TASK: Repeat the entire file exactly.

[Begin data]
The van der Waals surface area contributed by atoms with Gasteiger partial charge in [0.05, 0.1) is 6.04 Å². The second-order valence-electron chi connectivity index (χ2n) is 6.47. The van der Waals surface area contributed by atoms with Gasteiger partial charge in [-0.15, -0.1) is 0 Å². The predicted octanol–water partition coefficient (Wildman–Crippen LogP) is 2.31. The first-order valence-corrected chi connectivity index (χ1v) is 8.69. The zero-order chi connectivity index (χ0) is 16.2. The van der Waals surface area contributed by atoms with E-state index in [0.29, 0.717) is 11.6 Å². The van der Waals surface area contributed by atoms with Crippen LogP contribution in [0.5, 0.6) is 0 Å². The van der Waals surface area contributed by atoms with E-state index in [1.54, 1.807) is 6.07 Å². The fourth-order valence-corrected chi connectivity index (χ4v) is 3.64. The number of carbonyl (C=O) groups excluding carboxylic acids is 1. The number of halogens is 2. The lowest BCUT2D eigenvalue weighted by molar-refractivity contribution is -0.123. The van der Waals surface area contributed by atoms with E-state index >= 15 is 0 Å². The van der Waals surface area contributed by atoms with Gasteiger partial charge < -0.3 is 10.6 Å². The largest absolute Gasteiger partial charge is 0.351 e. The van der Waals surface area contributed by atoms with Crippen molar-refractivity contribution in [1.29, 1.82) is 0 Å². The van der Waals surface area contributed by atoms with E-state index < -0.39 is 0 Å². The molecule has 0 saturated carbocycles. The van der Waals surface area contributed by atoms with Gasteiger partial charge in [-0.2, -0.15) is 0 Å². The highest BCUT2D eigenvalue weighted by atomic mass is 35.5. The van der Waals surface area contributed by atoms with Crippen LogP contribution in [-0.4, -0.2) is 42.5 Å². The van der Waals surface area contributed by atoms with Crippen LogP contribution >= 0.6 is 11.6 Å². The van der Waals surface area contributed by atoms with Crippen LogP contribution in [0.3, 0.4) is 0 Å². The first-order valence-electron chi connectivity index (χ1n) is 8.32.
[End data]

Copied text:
The van der Waals surface area contributed by atoms with Gasteiger partial charge in [0.05, 0.1) is 6.04 Å². The second-order valence-electron chi connectivity index (χ2n) is 6.47. The van der Waals surface area contributed by atoms with Gasteiger partial charge in [-0.15, -0.1) is 0 Å². The predicted octanol–water partition coefficient (Wildman–Crippen LogP) is 2.31. The first-order valence-corrected chi connectivity index (χ1v) is 8.69. The zero-order chi connectivity index (χ0) is 16.2. The van der Waals surface area contributed by atoms with E-state index in [0.29, 0.717) is 11.6 Å². The van der Waals surface area contributed by atoms with Crippen LogP contribution in [0.5, 0.6) is 0 Å². The van der Waals surface area contributed by atoms with E-state index in [1.54, 1.807) is 6.07 Å². The fourth-order valence-corrected chi connectivity index (χ4v) is 3.64. The number of carbonyl (C=O) groups excluding carboxylic acids is 1. The number of halogens is 2. The lowest BCUT2D eigenvalue weighted by molar-refractivity contribution is -0.123. The van der Waals surface area contributed by atoms with E-state index >= 15 is 0 Å². The van der Waals surface area contributed by atoms with Gasteiger partial charge < -0.3 is 10.6 Å². The largest absolute Gasteiger partial charge is 0.351 e. The van der Waals surface area contributed by atoms with Crippen molar-refractivity contribution in [1.29, 1.82) is 0 Å². The van der Waals surface area contributed by atoms with E-state index < -0.39 is 0 Å². The molecule has 0 saturated carbocycles. The van der Waals surface area contributed by atoms with Gasteiger partial charge in [-0.2, -0.15) is 0 Å². The highest BCUT2D eigenvalue weighted by atomic mass is 35.5. The van der Waals surface area contributed by atoms with Crippen LogP contribution in [-0.4, -0.2) is 42.5 Å². The van der Waals surface area contributed by atoms with Crippen LogP contribution >= 0.6 is 11.6 Å². The van der Waals surface area contributed by atoms with Crippen LogP contribution in [0.3, 0.4) is 0 Å². The first-order valence-electron chi connectivity index (χ1n) is 8.32.